In perhaps the most surprising hire of the year, Chet Faliszek - the man who penned Portal and Left 4 Dead - joined UK developer Bossa Studios.
It's a major coup for Bossa, to be sure, but it's a seemingly odd move for the writer to leave the hallowed Valve in favour of a studio best known for quirky titles about woefully poor surgeons and playable bread.
But Faliszek tells GamesIndustry.biz his shift was the culmination of a long-running friendship between himself and the Bossa team, and a much needed return to game development. For the final three years of his 12-year stint at Valve, Faliszek worked on the firm's virtual reality efforts but he also filled his time playing around with artificial intelligence and its potential applications in video games.
Often meeting with the Bossa team at conferences and other events, he soon discovered that they had been doing the same thing, with the two parties approaching the same kind of problem but from two very different angles.
We'd both come to the conclusion that this solves a bunch of the core problems that stops you from really giving a player agency, Faliszek tells us.
There's also something about the size [of Bossa] I like. The team wants to take risks and do something different. One of the things I would talk about with Imre [Jele, co-founder] and Henrique [Olifiers, CEO] is I wanted to try something we could fail at. Only a studio our size could take the risk on something like this and be agile enough [to build it].
Faliszek has a little difficulty describing his first project at Bossa. He initially positions it as a co-operative tactical shooter, but that's already an oversimplification.
It's a really broad range of things, he says. If you're just shooting, we've failed. It should have a broader set of verbs than that, you should be able to do different things.
"I wanted to try something we could fail at. Only a studio our size could take the risk on something like this and be agile enough [to build it]"
It's perhaps easier to explain, or at least hint, at what the game might become by discussing the two core pillars Faliszek identifies: AI and story.
The former is something that an increasing number of companies are looking into, both within the games industry and without, to the point where AI is rapidly becoming a buzzword firms use to sound like they're on the cutting edge. But Faliszek's three years in VR has taught him to understand the difference between hype and the real thing.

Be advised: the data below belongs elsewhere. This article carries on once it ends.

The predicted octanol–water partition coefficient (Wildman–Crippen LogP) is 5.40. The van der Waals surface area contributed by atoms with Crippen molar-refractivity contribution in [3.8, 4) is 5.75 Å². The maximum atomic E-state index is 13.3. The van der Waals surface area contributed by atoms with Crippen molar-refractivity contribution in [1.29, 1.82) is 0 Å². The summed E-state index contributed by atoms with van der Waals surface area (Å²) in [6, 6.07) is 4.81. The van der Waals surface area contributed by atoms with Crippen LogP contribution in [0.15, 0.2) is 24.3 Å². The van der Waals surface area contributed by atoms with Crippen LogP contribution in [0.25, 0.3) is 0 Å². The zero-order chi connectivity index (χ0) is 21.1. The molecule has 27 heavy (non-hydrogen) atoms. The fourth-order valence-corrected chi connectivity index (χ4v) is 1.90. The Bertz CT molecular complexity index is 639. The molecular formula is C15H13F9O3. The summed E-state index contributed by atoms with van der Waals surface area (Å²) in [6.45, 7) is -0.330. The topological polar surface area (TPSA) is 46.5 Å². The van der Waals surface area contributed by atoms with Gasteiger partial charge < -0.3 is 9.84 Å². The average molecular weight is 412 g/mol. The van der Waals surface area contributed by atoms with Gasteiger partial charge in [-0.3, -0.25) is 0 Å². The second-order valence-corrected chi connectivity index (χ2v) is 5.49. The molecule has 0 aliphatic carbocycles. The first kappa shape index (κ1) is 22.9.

There's definitely a lot of hype [around AI], he acknowledges. [There is confusion around] what people think is AI and what isn't - there was an 'AI' doing a TV interview and giving witty answers, but they'd known the questions ahead of time and programmed it to do that. Same with stories of an AI writing Emily Dickinson - it's not coming up with great poetry from scratch, it's being fed and bunch of poetry and it's mimicking it.
People's perception of where AI is and the reality of where it really is do not match. It'll be interesting as we go forward, because our bet is on making a great game where no one even talks about the AI but that we're only able to make because we're using the AI.
There are already plenty examples of how AI is used to power combat systems in games - Faliszek's own Left 4 Dead games used an AI director to handle pacing - but the former Valve writer is confident his new project will be one of the first where it is the underlying thing that drives everything.
Right now, we're not trying to craft anything because once you start going down that road, you'll want to do more - and that will increase the need for a larger team or more time, he says. Instead, we're trying to create systems that will do this.
"If you're just shooting, we've failed. It should have a broader set of verbs than that, you should be able to do different things"
Faliszek talks of a game where each player's experience is unique to them, where NPCs do the unexpected but understandable. His focus on NPCs reacting to player actions in more varied ways, of feeling more real, are reminiscent of Monolith Productions' Nemesis system in Middle-Earth: Shadow of Mordor and its sequel.